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Foxconn Resumes Production at Shenzhen Plant as Only 10 Percent of Workforce Shows Up

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Tech companies remain on edge Monday morning in mainland China amid conflicting reports about whether suppliers — most notably among them Foxconn — would resume production this week during the Wuhan coronavirus epidemic.

According to a new report from Bloomberg, Apple’s biggest iPhone manufacturer Foxconn got approval to resume production at a key plant in China after being forced to shut it following the coronavirus outbreak, but only 10 percent of the factory’s workforce has managed to return so far.

Last week, Foxconn —also known as Hon Hai Precision Industry — informed workers at its headquarters in Shenzhen, China that they should not return to work.

“To safeguard everyone’s health and safety and comply with government virus prevention measures, we urge you not to return to Shenzhen,” Foxconn wrote in a text message sent to employees. “We’ll update you on the situation in the city. The company will protect everyone’s work-related rights and interests in the duration. As for the happy reunion date in Shenzhen, please wait for further notice.”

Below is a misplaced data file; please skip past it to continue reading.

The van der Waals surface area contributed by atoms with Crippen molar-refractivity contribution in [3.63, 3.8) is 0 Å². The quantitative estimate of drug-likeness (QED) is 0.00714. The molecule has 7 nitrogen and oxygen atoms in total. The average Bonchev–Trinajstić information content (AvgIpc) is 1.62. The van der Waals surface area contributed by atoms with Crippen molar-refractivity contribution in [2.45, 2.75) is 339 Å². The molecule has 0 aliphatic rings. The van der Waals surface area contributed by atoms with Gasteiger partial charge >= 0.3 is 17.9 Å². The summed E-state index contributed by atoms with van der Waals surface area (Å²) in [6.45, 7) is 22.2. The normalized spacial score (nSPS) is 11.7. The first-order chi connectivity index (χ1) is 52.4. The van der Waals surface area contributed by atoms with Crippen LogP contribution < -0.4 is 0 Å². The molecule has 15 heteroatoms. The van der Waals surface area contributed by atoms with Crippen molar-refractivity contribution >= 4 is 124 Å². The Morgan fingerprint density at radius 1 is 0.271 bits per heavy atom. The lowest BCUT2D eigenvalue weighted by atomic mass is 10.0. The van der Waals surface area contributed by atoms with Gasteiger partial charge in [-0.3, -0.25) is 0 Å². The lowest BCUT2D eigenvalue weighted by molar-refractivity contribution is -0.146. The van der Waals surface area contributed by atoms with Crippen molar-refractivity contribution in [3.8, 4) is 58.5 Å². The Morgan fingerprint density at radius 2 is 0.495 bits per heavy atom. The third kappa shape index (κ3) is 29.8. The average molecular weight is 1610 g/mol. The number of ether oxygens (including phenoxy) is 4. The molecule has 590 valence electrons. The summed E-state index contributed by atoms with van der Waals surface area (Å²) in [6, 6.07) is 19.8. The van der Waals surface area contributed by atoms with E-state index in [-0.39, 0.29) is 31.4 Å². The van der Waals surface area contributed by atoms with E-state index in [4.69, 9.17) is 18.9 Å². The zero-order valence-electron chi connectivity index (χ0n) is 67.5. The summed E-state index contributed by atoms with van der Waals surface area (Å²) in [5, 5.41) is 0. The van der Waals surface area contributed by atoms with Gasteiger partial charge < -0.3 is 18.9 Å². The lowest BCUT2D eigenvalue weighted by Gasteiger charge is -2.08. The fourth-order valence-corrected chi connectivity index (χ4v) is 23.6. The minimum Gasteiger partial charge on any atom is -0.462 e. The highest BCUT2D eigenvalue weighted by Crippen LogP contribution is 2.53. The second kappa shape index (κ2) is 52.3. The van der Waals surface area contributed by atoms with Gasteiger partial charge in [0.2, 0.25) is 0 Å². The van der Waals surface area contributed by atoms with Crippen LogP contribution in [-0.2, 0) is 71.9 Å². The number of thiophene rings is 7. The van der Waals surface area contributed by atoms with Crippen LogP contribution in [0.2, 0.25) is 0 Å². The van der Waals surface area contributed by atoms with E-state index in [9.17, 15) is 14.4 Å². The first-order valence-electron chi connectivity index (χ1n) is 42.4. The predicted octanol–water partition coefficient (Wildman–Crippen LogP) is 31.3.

Even with factories open, workers may still simply be unable to reach them because of ongoing transport restrictions that have been put into place in an attempt to prevent the spread of coronavirus. That could well be the issue Foxconn is currently facing in Zhengzhou and it may be one that is difficult to overcome.

Whether authorities are pushing ahead with allowing Foxconn to reopen on financial concerns rather than consideration of the health situation is another matter. Guangdong Province, where Shenzhen is located, has 1,131 confirmed cases of the coronavirus as of 8pm EST. Some unconfirmed reports had the city going into quarantine, but that has not yet occurred. Instead, Hong Kong has imposed quarantine rules on all arrivals from mainland China, since most cross into the city from Shenzhen.

The development comes as the coronavirus outbreak — declared a global health emergency by the World Health Organization — threatens to disrupt Chinese manufacturing and force policymakers to ready measures to stabilize the economy.

Although major companies not resuming full production could result in shortages across major tech industries, the fear of the virus is also resulting in secondary affects. For one, the Mobile World Congress 2020 in Barcelona scheduled for Feb. 24 has seen more companies pull out of the event.

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